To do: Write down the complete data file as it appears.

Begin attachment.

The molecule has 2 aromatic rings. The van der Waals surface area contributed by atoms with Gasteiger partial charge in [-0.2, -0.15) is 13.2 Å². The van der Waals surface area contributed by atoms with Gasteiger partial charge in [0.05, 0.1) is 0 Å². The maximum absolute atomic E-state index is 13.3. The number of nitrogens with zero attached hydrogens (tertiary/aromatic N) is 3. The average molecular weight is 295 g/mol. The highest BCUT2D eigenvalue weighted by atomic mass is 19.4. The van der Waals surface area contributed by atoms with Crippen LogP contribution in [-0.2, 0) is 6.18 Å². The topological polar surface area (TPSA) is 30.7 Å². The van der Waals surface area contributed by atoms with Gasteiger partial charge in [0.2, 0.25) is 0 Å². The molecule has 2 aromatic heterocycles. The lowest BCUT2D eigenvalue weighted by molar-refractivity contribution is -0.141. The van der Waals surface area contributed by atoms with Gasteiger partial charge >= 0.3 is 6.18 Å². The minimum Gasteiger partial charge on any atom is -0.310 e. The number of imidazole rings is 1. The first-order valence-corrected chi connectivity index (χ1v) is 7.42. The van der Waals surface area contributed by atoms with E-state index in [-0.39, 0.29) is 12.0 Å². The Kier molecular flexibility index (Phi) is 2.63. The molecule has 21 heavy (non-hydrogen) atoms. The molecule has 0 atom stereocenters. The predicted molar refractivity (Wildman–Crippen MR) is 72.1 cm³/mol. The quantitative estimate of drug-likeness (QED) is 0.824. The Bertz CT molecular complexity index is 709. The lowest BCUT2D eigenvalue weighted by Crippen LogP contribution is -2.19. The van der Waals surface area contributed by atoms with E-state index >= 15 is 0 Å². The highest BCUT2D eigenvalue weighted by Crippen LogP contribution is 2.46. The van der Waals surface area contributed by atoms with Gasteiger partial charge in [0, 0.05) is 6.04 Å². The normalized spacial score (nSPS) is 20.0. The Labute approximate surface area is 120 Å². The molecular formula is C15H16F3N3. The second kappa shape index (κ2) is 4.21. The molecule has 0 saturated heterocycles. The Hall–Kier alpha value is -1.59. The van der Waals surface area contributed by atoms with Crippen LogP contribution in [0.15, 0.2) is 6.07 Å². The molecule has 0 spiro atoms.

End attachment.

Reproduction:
The molecule has 2 aromatic rings. The van der Waals surface area contributed by atoms with Gasteiger partial charge in [-0.2, -0.15) is 13.2 Å². The van der Waals surface area contributed by atoms with Gasteiger partial charge in [0.05, 0.1) is 0 Å². The maximum absolute atomic E-state index is 13.3. The number of nitrogens with zero attached hydrogens (tertiary/aromatic N) is 3. The average molecular weight is 295 g/mol. The highest BCUT2D eigenvalue weighted by atomic mass is 19.4. The van der Waals surface area contributed by atoms with Crippen LogP contribution in [-0.2, 0) is 6.18 Å². The topological polar surface area (TPSA) is 30.7 Å². The van der Waals surface area contributed by atoms with Gasteiger partial charge in [0.2, 0.25) is 0 Å². The molecule has 2 aromatic heterocycles. The lowest BCUT2D eigenvalue weighted by molar-refractivity contribution is -0.141. The van der Waals surface area contributed by atoms with Gasteiger partial charge >= 0.3 is 6.18 Å². The minimum Gasteiger partial charge on any atom is -0.310 e. The number of imidazole rings is 1. The first-order valence-corrected chi connectivity index (χ1v) is 7.42. The van der Waals surface area contributed by atoms with E-state index in [-0.39, 0.29) is 12.0 Å². The Kier molecular flexibility index (Phi) is 2.63. The molecule has 21 heavy (non-hydrogen) atoms. The molecule has 0 atom stereocenters. The predicted molar refractivity (Wildman–Crippen MR) is 72.1 cm³/mol. The quantitative estimate of drug-likeness (QED) is 0.824. The Bertz CT molecular complexity index is 709. The lowest BCUT2D eigenvalue weighted by Crippen LogP contribution is -2.19. The van der Waals surface area contributed by atoms with E-state index >= 15 is 0 Å². The highest BCUT2D eigenvalue weighted by Crippen LogP contribution is 2.46. The van der Waals surface area contributed by atoms with Gasteiger partial charge in [0, 0.05) is 6.04 Å². The normalized spacial score (nSPS) is 20.0. The Labute approximate surface area is 120 Å². The molecular formula is C15H16F3N3. The second kappa shape index (κ2) is 4.21. The molecule has 0 saturated heterocycles. The Hall–Kier alpha value is -1.59. The van der Waals surface area contributed by atoms with Crippen LogP contribution in [0.15, 0.2) is 6.07 Å². The molecule has 0 spiro atoms.